Lewis MacAdams

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MacAdams speaking at the opening of Marsh Street Nature Park in 2014

Lewis MacAdams (born October 12, 1944)[1] is an American poet, journalist, political activist, and filmmaker who lives in Los Angeles, California.

Life and work[edit]

MacAdams was born in San Angelo, Texas,[2] but grew up in Dallas, where he graduated from St. Mark's School of Texas in 1962.[3] He then graduated from Princeton University in 1966. He is the author of a dozen books and tapes of poetry, and his poems have appeared in many anthologies. In 2001, he published his Birth of The Cool, a cultural history of the idea of cool. As a journalist, MacAdams has been a contributing editor of the L.A. Weekly and has written regularly on culture and ecology for Rolling Stone, Men’s Journal, Los Angeles Times, and Los Angeles magazine.[4]

As a political activist, MacAdams is a cofounder of Friends of the Los Angeles River (FoLAR) established in 1985 (and has served as chair on their board of directors). FoLAR has been characterized by MacAdams as a "40 year art work" to bring the Los Angeles River back to life. In the years since, he has become the river’s most important and influential advocate. Among FoLAR’s many projects are an annual river clean-up, the "Gran Limpieza," which brings 2500 people down to the river every spring to clean up; and an ongoing series of conferences and planning workshops dealing with every aspect of the river. Two of its current major goals are to create a Los Angeles River Conservancy to oversee restoration of the river, and a River Watch program to improve the River’s water quality and target polluters[5]

In 1991, MacAdams received the San Fernando Valley Audubon Society’s annual Conservation Award.[6]The River: Books One, Two & Three, takes the Los Angeles River as its metaphor, weaving the story and song of the poet, activist and journalist as these three roles form the confluence which is the man.[7]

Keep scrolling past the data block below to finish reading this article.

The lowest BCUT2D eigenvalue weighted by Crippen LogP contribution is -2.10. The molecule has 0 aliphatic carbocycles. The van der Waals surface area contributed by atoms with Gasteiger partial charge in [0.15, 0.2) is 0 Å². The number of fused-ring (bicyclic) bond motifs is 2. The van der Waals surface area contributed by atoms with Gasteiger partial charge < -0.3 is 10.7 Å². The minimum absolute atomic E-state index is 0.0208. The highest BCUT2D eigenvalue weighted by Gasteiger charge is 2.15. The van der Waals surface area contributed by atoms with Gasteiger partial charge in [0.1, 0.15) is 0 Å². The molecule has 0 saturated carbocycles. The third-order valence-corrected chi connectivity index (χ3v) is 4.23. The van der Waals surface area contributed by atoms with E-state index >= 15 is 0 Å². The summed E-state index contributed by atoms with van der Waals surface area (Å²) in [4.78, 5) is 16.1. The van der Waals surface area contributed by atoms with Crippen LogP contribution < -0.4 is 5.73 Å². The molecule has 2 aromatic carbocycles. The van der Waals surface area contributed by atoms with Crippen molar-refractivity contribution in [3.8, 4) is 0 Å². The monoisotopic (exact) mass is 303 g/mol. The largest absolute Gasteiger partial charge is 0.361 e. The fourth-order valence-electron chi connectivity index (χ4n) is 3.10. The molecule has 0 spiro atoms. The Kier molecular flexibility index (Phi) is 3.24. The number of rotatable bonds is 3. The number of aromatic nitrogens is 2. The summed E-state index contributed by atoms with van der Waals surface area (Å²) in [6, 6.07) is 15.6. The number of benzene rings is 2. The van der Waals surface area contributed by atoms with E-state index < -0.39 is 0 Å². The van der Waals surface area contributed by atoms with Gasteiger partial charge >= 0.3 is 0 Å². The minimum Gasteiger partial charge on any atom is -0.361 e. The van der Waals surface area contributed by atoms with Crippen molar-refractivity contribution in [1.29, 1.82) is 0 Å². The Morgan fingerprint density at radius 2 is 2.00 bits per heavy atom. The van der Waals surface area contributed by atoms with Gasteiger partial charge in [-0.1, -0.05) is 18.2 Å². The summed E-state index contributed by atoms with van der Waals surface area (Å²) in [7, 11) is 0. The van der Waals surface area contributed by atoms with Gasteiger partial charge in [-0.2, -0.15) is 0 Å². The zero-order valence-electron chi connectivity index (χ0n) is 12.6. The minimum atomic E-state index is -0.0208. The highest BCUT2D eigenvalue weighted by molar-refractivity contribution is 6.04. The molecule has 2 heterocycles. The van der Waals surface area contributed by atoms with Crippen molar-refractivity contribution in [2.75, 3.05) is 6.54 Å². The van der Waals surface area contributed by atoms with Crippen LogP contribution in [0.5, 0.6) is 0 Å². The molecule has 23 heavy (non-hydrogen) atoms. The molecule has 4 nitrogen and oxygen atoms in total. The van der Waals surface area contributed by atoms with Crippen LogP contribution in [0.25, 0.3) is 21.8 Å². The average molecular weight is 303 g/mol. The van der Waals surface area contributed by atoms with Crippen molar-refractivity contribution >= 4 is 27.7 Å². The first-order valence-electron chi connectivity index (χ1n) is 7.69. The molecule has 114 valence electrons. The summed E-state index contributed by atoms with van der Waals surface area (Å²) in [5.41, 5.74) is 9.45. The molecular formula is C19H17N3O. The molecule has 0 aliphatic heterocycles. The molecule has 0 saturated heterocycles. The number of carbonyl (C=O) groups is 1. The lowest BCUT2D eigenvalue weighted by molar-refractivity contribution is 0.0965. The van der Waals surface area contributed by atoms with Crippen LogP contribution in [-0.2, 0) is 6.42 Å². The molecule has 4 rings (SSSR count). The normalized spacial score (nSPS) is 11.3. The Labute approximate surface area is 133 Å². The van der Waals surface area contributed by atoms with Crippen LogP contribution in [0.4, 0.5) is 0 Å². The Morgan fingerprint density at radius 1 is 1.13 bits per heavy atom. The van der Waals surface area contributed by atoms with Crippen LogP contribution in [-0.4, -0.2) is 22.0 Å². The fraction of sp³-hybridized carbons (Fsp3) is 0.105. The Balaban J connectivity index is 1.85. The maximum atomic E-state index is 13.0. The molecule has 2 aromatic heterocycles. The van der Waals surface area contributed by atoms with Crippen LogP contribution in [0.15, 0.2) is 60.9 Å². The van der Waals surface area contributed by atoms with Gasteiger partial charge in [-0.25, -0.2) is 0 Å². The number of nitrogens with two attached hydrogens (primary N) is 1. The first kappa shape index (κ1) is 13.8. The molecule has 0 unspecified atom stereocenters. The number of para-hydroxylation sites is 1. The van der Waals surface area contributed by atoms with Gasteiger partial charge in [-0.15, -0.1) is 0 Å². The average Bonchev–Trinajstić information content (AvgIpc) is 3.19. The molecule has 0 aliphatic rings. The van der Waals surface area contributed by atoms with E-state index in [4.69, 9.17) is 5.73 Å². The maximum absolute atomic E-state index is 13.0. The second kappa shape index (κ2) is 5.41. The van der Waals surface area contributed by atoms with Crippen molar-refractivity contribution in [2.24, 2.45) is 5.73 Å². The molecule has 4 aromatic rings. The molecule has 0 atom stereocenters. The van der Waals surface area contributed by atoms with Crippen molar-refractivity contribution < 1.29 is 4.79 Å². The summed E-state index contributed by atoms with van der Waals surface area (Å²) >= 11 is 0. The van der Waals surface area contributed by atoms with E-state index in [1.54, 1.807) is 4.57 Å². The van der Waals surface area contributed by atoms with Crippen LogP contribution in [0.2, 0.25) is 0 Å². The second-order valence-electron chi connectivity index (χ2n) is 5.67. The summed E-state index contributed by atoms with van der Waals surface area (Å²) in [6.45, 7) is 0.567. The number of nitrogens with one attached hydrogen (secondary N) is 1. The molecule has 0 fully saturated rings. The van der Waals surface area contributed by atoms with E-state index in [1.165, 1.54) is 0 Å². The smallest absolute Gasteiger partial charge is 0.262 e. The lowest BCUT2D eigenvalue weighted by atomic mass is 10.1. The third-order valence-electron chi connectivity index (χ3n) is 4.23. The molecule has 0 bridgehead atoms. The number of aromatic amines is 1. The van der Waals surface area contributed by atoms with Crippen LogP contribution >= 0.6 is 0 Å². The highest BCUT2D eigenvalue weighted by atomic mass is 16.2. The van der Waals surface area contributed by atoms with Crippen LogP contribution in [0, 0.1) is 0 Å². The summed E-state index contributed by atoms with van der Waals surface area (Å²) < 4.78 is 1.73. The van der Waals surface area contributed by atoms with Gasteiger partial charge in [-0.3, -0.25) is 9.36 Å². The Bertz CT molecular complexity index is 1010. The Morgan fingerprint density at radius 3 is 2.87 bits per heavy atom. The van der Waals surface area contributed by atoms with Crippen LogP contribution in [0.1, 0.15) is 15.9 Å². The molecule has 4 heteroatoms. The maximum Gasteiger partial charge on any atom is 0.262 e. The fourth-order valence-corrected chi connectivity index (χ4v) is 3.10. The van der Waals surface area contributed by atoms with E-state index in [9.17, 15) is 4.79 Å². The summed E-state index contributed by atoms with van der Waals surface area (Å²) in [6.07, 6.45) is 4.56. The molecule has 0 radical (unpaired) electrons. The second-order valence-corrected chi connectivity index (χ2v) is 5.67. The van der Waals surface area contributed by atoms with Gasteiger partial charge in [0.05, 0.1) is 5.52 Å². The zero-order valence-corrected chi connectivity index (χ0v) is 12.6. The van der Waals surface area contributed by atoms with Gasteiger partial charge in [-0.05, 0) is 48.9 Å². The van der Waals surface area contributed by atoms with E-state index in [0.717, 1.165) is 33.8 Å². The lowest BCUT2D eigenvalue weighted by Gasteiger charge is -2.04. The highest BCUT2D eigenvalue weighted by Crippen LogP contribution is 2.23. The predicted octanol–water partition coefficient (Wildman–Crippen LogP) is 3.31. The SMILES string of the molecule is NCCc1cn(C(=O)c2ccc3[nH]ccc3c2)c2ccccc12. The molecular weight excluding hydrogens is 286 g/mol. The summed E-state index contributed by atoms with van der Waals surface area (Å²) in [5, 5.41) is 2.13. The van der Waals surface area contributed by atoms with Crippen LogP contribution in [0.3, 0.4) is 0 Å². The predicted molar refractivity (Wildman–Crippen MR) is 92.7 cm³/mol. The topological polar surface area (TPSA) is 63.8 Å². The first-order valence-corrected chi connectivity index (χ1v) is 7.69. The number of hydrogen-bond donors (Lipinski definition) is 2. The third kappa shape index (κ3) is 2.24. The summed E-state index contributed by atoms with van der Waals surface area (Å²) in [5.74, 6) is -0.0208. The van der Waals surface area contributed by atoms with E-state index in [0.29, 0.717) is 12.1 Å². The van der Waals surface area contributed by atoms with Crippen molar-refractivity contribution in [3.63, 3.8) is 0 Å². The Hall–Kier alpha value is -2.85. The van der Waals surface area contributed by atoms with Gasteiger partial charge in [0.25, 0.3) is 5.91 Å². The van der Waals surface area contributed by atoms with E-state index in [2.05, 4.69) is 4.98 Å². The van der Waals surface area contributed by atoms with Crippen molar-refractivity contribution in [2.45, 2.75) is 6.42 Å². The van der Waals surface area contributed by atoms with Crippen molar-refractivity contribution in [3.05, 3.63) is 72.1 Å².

Selected publications[edit]


  • City Money: Poems. Burning Water (1966)
  • City Room
  • The Poetry Room. New York: Harper & Row; First Edition (January 1, 1970)
  • A Bolinas Report
  • Tilth
  • Dance, pamphlet. Canton: The Institute of Further Studies; first edition (January 1, 1972)
  • News From Niman Farm, Tombouctou Books, 1976; first edition (November 1976)
  • Live At The Church. Kulchur Foundation (1977)
  • Blind Date, pamphlet. Am Here Books/Immediate Editions; first edition (January 1, 1981)
  • The Angel (with Rita Degli Esposti & Gianantonio Pozzi)
  • Africa and The Marriage of Walt Whitman and Marilyn Monroe. Little Caesar Press (1982)
  • The River, Books One & Two. Palo Alto, CA: Blue Press, 1998
  • Birth of the Cool: Beat, Bebop, and the American Avant-Garde. New York: The Free Press, 2001
  • The Family Trees, (illustrated by Kim Abeles). Palo Alto, CA: Blue Press, 2001
  • A Poem for the Dawn of the Terror Years. Palo Alto, CA: Blue Press, 2003
  • The River: Books One, Two, and Three. Palo Alto, CA: Blue Press, revised second edition, 2007
  • Lyrics. Palo Alto, CA: Blue Press, 2009
  • Dear Oxygen. New Orleans, LA: University of New Orleans Press, 2011


  • To The Russian Women
  • And Now The News
  • Dear Oxygen (2007)


  • “Poetry and Politics.” Talking poetics from Naropa Institute : annals of the Jack Kerouac School of Disembodied Poetics V. 2. Ed. Anne Waldman and Marilyn Webb, Boulder, Colo. : Shambhala, 1979
  • Remembering Jim Carroll. Los Angeles Times. 16 September 2009.[8]
  • Lewis MacAdams and Linda Wagner-Martin (Fall 1968). "Robert Creeley, The Art of Poetry No. 10". The Paris Review.


  • directed (with Richard Lerner), What Happened to Kerouac? (1986) Documentary.


External links[edit]